GTK+ stands for GIMP Toolkit. It is a framework or set of tools used to develop applications with Graphical User Interfaces. GTK+ is available in the major Operating Systems, namely Windows, Linux and Mac. GTK+ is free software licensed under a GNU LGPL 2.1 license which basically means that anyone is free to use the toolkit for their projects, including commercial and proprietary software without having to pay any license fees.
The first step to building applications using GTK+ is to install it and other dependencies needed to build applications using Python like
pygobject. Most Linux distributions have GTK+ installed by default. This page here has instructions on how to install GTK+ in different operating systems.
Installing GTK+ on Windows
The latest version of GTK+ Requires Windows Vista or later. There are two ways of installing GTK+ and its dependencies on Windows. The easiest method is to download an executable file that installs all the pygobject dependencies from sourcefourge. The disadvantage of using this approach is that the installer only works for Python versions up to 3.4.
The alternative method to getting GTK+ to work on Windows is to installing using MSYS2, a program that provides a UNIX-like development environment for Windows. MSYS2 provides packages for many software applications and libraries, including GTK+. In UNIX-like systems, programs are installed using package managers. Package managers are command line utilities that allow you to download, install and remove software from the system MSYS2 uses the pacman package manager.
To get started with GUI programming, we first create the most basic GUI widget that will contain everything else; the window. A widget is any control that the user can interact with, such as buttons, windows and scrollbars. The code below creates a simple 200px * 200px window.
import gi gi.require_version('Gtk', '3.0') from gi.repository import Gtk window = Gtk.Window() window.connect("delete-event", Gtk.main_quit) window.show_all() # displays the window to the user Gtk.main() # Start the program's main loop
The first two lines tell Python to import Gtk and also to use the latest version, which at the time of this writing is version 3. The next line creates an empty window.
window = Gtk.Window()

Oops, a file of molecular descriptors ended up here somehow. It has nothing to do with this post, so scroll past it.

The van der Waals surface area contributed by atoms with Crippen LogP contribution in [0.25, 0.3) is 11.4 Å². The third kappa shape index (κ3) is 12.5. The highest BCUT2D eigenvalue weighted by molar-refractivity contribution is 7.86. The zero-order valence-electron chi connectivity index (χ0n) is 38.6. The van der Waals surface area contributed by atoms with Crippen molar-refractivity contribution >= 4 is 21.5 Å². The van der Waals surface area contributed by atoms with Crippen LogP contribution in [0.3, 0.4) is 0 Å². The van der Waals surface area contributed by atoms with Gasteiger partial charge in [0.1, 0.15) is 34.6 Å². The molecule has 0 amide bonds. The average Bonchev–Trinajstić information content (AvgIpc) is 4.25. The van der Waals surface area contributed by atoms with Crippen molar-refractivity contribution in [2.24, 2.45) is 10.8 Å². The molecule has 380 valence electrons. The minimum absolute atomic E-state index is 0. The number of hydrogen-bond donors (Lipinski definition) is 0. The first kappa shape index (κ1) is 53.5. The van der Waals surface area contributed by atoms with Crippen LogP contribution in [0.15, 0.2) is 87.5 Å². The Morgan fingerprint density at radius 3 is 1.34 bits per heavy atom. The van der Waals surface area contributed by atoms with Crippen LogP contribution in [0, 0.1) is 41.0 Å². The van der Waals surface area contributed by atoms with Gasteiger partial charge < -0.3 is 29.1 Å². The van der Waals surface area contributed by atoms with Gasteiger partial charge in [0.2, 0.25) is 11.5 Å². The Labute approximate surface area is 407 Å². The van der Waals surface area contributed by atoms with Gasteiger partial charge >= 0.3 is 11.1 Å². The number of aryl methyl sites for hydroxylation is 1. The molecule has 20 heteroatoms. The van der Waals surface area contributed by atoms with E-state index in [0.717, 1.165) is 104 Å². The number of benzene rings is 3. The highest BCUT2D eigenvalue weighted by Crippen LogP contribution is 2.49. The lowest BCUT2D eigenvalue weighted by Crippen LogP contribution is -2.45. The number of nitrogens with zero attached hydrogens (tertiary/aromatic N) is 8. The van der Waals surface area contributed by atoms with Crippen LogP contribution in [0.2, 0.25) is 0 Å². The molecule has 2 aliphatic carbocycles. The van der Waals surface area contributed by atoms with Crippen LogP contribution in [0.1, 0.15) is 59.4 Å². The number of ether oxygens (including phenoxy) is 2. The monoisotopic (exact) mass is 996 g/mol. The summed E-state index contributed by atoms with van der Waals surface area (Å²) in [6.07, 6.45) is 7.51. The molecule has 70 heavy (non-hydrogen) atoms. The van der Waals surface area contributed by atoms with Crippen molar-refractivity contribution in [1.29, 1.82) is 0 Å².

The next line connects to the Window’s “delete-event” signal. This line is responsible for closing the window when the “x” or close button on the window is pressed. I will explain signals in a bit.
To make the program more useful, let’s re-write the program in an Object Oriented way and add a button to it that will call a function when clicked.
import gi gi.require_version('Gtk', '3.0') from gi.repository import Gtk class MainWindow(Gtk.Window) # inherits from gtk.window def __init__(self): Gtk.Window.__init__(self, title = "Hello World") self.button = Gtk.Button(label = "Click Here") self.button.connect("clicked", self.button_clicked) self.add(button) def button_clicked(self, widget): print("Hello world!") window = MainWindow() window.connect("delete-event", Gtk.main_quit) window.show_all() Gtk.main()
GTK+ only takes up as much space as the widgets contained in the window require, which is why the window above is so small. The size of the window will adjust as more elements are added to it.
Subclassing (inheriting from gtk.window) allows us to add our own features to the standard GTK+ window and create as many copies of the window as we like. In the code above, we created an
__init__() method and called the
__init__() method of the parent class. We do this to set the title of the window:
def __init__(self): Gtk.Window.__init__(self, title = "Hello World")
After setting the title of
MainWindow(), we create a button. Buttons are created like this:
button = Gtk.Button(label = "Click Here")
The code above makes an instance of the
Gtk.Button class. To display text on the button, pass a label value to the button. The next line of code connects to the button’s “clicked” signal and calls a function. I explain what signals are in the next section.
Signals are GTK’s notification mechanism. Whenever an element like a button or widget is interacted with, it emits a signal. The signal means that the element or widget did something or something happened to it. Buttons for example have can emit “clicked” and “released” signals when they are clicked on and un-clicked.
Functions connected to signals are usually referred to as callbacks. When a user has not done anything, Gtk sits and waits for the user’s input in what is called the “main loop”. When a signal is emitted, the main loop delivers the event to Gtk.
The code below connects the
clicked signal to the
self.button_clicked() function. This means that whenever the button is clicked on, the
self.button_clicked() function is called.
button.connect("clicked", self.button_clicked) def button_clicked(self, widget): print("Hello world!")
After creating the button and connecting to its clicked signal, we add it to the window:
The last code block that is outside the class creates a new instance of
There you have it, you have made a GUI application using Python and GTK+